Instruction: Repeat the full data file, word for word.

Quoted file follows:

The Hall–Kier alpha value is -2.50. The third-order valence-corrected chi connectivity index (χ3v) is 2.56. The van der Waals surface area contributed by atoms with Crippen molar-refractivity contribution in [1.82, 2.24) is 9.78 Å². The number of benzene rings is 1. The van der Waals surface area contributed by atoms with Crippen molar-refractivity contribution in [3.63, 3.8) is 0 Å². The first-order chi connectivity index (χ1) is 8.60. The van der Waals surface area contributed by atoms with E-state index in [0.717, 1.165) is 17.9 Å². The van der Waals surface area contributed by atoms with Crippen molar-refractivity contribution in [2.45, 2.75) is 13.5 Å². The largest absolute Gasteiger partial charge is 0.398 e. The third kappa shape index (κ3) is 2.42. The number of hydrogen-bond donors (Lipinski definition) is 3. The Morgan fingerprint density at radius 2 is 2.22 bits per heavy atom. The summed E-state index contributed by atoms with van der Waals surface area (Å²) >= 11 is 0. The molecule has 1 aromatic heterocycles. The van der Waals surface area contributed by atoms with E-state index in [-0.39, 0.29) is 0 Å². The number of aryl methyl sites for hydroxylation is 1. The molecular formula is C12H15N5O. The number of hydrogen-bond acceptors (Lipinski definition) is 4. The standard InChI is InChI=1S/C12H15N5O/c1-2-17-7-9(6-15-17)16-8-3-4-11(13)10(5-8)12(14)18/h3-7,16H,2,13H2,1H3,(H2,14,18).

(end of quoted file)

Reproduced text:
The Hall–Kier alpha value is -2.50. The third-order valence-corrected chi connectivity index (χ3v) is 2.56. The van der Waals surface area contributed by atoms with Crippen molar-refractivity contribution in [1.82, 2.24) is 9.78 Å². The number of benzene rings is 1. The van der Waals surface area contributed by atoms with Crippen molar-refractivity contribution in [3.63, 3.8) is 0 Å². The first-order chi connectivity index (χ1) is 8.60. The van der Waals surface area contributed by atoms with E-state index in [0.717, 1.165) is 17.9 Å². The van der Waals surface area contributed by atoms with Crippen molar-refractivity contribution in [2.45, 2.75) is 13.5 Å². The largest absolute Gasteiger partial charge is 0.398 e. The third kappa shape index (κ3) is 2.42. The number of hydrogen-bond donors (Lipinski definition) is 3. The Morgan fingerprint density at radius 2 is 2.22 bits per heavy atom. The summed E-state index contributed by atoms with van der Waals surface area (Å²) >= 11 is 0. The molecule has 1 aromatic heterocycles. The van der Waals surface area contributed by atoms with E-state index in [-0.39, 0.29) is 0 Å². The number of aryl methyl sites for hydroxylation is 1. The molecular formula is C12H15N5O. The number of hydrogen-bond acceptors (Lipinski definition) is 4. The standard InChI is InChI=1S/C12H15N5O/c1-2-17-7-9(6-15-17)16-8-3-4-11(13)10(5-8)12(14)18/h3-7,16H,2,13H2,1H3,(H2,14,18).